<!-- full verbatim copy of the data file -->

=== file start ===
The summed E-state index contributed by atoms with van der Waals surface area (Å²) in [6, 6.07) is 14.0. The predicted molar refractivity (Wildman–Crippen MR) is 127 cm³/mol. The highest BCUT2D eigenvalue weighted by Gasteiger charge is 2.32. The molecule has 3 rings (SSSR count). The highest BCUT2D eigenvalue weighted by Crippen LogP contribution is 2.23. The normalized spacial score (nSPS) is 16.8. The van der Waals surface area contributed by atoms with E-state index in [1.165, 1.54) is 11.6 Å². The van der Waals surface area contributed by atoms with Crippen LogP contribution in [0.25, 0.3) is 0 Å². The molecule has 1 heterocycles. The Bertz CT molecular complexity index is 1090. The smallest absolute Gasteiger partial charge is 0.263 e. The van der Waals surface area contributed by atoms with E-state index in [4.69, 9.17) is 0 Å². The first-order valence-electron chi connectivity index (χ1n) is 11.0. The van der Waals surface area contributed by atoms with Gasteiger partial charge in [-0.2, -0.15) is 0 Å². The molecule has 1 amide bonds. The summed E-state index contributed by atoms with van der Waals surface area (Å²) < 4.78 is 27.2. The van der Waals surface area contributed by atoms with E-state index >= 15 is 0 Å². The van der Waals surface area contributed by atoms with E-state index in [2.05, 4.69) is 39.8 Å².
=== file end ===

The summed E-state index contributed by atoms with van der Waals surface area (Å²) in [6, 6.07) is 14.0. The predicted molar refractivity (Wildman–Crippen MR) is 127 cm³/mol. The highest BCUT2D eigenvalue weighted by Gasteiger charge is 2.32. The molecule has 3 rings (SSSR count). The highest BCUT2D eigenvalue weighted by Crippen LogP contribution is 2.23. The normalized spacial score (nSPS) is 16.8. The van der Waals surface area contributed by atoms with E-state index in [1.165, 1.54) is 11.6 Å². The van der Waals surface area contributed by atoms with Crippen LogP contribution in [0.25, 0.3) is 0 Å². The molecule has 1 heterocycles. The Bertz CT molecular complexity index is 1090. The smallest absolute Gasteiger partial charge is 0.263 e. The van der Waals surface area contributed by atoms with E-state index in [4.69, 9.17) is 0 Å². The first-order valence-electron chi connectivity index (χ1n) is 11.0. The van der Waals surface area contributed by atoms with Gasteiger partial charge in [-0.2, -0.15) is 0 Å². The molecule has 1 amide bonds. The summed E-state index contributed by atoms with van der Waals surface area (Å²) < 4.78 is 27.2. The van der Waals surface area contributed by atoms with E-state index >= 15 is 0 Å². The van der Waals surface area contributed by atoms with E-state index in [2.05, 4.69) is 39.8 Å².